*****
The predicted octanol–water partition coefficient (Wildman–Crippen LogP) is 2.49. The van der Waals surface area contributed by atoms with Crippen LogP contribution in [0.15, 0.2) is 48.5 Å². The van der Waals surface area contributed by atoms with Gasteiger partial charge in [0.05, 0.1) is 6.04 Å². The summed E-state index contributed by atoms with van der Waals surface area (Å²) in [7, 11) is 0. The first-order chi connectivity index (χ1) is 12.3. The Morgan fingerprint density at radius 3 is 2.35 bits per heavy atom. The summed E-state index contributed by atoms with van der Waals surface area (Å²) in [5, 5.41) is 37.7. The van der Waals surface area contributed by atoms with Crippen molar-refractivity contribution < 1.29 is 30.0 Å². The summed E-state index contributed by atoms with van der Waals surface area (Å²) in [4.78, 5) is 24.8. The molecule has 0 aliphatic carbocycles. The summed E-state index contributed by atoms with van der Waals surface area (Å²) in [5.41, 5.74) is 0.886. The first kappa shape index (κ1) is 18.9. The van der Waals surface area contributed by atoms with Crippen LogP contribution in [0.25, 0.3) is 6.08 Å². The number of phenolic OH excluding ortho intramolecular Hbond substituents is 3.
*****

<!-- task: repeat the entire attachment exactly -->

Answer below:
The predicted octanol–water partition coefficient (Wildman–Crippen LogP) is 2.49. The van der Waals surface area contributed by atoms with Crippen LogP contribution in [0.15, 0.2) is 48.5 Å². The van der Waals surface area contributed by atoms with Gasteiger partial charge in [0.05, 0.1) is 6.04 Å². The summed E-state index contributed by atoms with van der Waals surface area (Å²) in [7, 11) is 0. The first-order chi connectivity index (χ1) is 12.3. The Morgan fingerprint density at radius 3 is 2.35 bits per heavy atom. The summed E-state index contributed by atoms with van der Waals surface area (Å²) in [5, 5.41) is 37.7. The van der Waals surface area contributed by atoms with Crippen molar-refractivity contribution < 1.29 is 30.0 Å². The summed E-state index contributed by atoms with van der Waals surface area (Å²) in [4.78, 5) is 24.8. The molecule has 0 aliphatic carbocycles. The summed E-state index contributed by atoms with van der Waals surface area (Å²) in [5.41, 5.74) is 0.886. The first kappa shape index (κ1) is 18.9. The van der Waals surface area contributed by atoms with Crippen LogP contribution in [0.25, 0.3) is 6.08 Å². The number of phenolic OH excluding ortho intramolecular Hbond substituents is 3.